Monday, 26 April 2010

Dragon Gate (San Francisco)

After reading the book "Painting landscape with atmosphere" by Ray Balkwill, I wanted to try a mixed media painting and settled for watercolour and graphite.

Dragon Gate (San Francisco) - Watercolour (31 cm x 39 cm) by Benoit Philippe

I really enjoyed the freedom of playing with colours. After drawing the taxi with a pencil, I covered it with masking fluid. I also splattered the sheet of paper with masking fluid to create an effect similar to the batik technique on fabrics.

I then laid out the washes and applied colours for the elements of the background. When the washes were dry, I splattered the paper with colours in the same way I did with the masking fluid.

The graphite gives texture to the dark lower part of the car

After removing the masking fluid, I painted the taxi.

It was time to switch tool and draw with the graphite pencil. The texture of graphite on the paper is coarse and gives vigour to the drawing. I also hatched the dark parts of the car to create a pattern.

The effect created by using graphite and watercolour together reminds me of some of the works by Enki Bilal, a creator of elaborate comics I admire.

The random splattering creates some interesting texture as well as an idea of movement

The coloured washes loosely fit the drawing, which was my intention

Friday, 23 April 2010

Book review: Hot-Wiring Your Creative Process: Strategies for Print and New Media Designers

Hot-Wiring Your Creative Process: Strategies for Print and New Media Designers by Curt Cloninger is one of my “lateral reading” books.

According to the author, this book is not a graphic design primer but rather a “sourcebook for creative approaches” using the design principles. This means that its interest goes beyond the boundaries of the designers’ community.

As you can expect from a designer, the book presentation is engaging and the layout makes reading it a pleasure. The style is good and easy to read and the text completed with inspiring quotes. There are also plenty of visual examples to illustrate the different points discussed and some interviews with designers talking about their approach.

The first three chapters (“A Process Primer”; “Basic Creative Wisdom” and “Four ways to bypass inertia”) give some detailed and practical way to get your creativity in motion. I liked the part on “exploratory sketching” as a way to come-up with new ideas.

For me, the most interesting chapter was chapter 4 on “Mining art and design history”. I can’t agree more with the general advice the author gives: “Fall in love with a master: Find someone whose work resonates with you and learn about his history and practice.”

The author goes on to explain that you have two basic ways of mining art and design history:

  • First, you can mine the visual forms (the surface, style and mechanical methods

  • Secondly, you can mine the conceptual approach (conceptual theories and principles).

Your goal is to internalize these influences and make them part of your visual vocabulary. And if you are worried about not being totally original, meditate on this humorous way Cloninger debunks what he calls “the Myth of Scratch”:

“The truth is, no human ever created anything from scratch. “In the beginning, God created the heavens and earth”, Genesis tells us – and we’ve been remixing His work ever since.”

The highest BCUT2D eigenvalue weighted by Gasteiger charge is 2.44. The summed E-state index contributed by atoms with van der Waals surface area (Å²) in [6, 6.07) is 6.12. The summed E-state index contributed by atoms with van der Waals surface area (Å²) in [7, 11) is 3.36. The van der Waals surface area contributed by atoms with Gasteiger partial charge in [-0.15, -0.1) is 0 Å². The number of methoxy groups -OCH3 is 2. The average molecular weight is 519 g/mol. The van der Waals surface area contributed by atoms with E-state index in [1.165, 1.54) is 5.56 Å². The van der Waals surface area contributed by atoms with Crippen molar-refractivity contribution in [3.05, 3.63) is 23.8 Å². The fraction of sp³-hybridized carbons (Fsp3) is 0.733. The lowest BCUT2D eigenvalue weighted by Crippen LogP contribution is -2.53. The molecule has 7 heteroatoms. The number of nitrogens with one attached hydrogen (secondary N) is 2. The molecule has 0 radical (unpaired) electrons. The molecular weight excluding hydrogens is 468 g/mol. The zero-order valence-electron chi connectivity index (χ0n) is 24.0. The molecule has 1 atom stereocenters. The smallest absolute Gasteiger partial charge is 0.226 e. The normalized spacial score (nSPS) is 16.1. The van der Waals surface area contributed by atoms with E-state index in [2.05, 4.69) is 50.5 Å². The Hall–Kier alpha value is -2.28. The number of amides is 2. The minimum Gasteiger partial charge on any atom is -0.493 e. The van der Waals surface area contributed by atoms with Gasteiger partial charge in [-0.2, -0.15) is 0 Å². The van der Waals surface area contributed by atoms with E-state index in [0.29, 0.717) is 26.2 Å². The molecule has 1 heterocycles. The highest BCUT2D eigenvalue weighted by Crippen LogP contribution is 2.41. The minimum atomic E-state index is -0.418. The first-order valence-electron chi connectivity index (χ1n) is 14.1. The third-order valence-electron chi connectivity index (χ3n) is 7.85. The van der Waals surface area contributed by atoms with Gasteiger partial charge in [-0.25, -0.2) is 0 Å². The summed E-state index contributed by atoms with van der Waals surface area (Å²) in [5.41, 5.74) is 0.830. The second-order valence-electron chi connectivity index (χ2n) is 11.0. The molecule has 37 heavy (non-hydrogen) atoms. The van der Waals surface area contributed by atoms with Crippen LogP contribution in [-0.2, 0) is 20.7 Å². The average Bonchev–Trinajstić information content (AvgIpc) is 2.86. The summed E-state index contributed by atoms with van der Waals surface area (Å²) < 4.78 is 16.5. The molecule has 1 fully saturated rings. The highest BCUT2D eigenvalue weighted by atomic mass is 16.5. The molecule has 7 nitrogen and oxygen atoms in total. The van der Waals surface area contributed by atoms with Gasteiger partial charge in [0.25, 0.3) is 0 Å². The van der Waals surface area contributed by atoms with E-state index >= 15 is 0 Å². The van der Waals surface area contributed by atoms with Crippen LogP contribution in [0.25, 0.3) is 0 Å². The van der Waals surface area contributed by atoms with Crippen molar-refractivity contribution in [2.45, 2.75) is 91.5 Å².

The book also contains a good analysis of the formal elements used by the Bahaus, in particular Paul Klee and Kandinsky.

Favourite quotations

Apart from the quotations above, I liked some of the quotations selected by the author. There is the one from Paul Klee on the dialogue between artists and nature already published on the blog.

Another one is a saying by the craftsmen of Bali that reads: “We have no art. We do everything as well as possible.”

Overall, this is a very good and instructive book.

Additional information

Hot-Wiring Your Creative Process: Strategies for Print and New Media Designers by Curt Cloninger
Publisher: New Riders

Year of publication: 2006

Add to Technorati Favorites

Wednesday, 21 April 2010

Nobody there (Yosemite)

This watercolour is part of my "Californian Dream" series.

Nobody there - Watercolour (31 cm x 39 cm) by Benoit Philippe

Monday, 19 April 2010

More on using a ruler for watercolour

In an earlier post, 10 ways to improve your watercolours with a ruler, I wrote that a ruler is useful when tracing objects like buildings in perspective. In particular, verticals remain vertical and this is also something you can trace with a ruler. Even if you don’t want to trace everything with the ruler, at least consider the main outlines.

If you have a drawing table, like James Gurney, then tracing vertical lines is not a problem. This is not a practical solution if you are travelling or away from your studio.

An alternative solution is to use a translucent plastic ruler, graduated on both sides with the same units (it does not really matter if it is centimetres or inches, but you cannot use a ruler that has one side in centimetres and one side in inches).

This is the way I do it:

  • I trace a frame all around the sheet of paper with at least one centimetre margin.

  • To draw a vertical line, I position the ruler perpendicular to the horizontal frame line at the top of the page. To ensure the ruler is really vertical, I check that the marks on each side of the ruler are aligned on the horizontal frame line (as shown on the photograph).

Friday, 16 April 2010

Taking down an exhibition

My current exhibition at Intel just finished and I went to take it down. I thought I would show you what happens behind the stage.

I am using IKEA bags (I have no share or commercial interest in IKEA – unfortunately). They sell them very cheaply and they are very strong. After I installed the exhibition, I folded the bubble wrap and stored it into the bags, so everything was ready when I had to take down the exhibition.

At the start

All packed - ready to go!

I leave the paintings on the wall until I pack them. This reduces the risk of breakage.

I collect all the labels first. Before filing them (see my previous article on “Storing your exhibition labels”), I will use them to double-check that I have updated my inventory in order to indicate the exhibition information for each painting.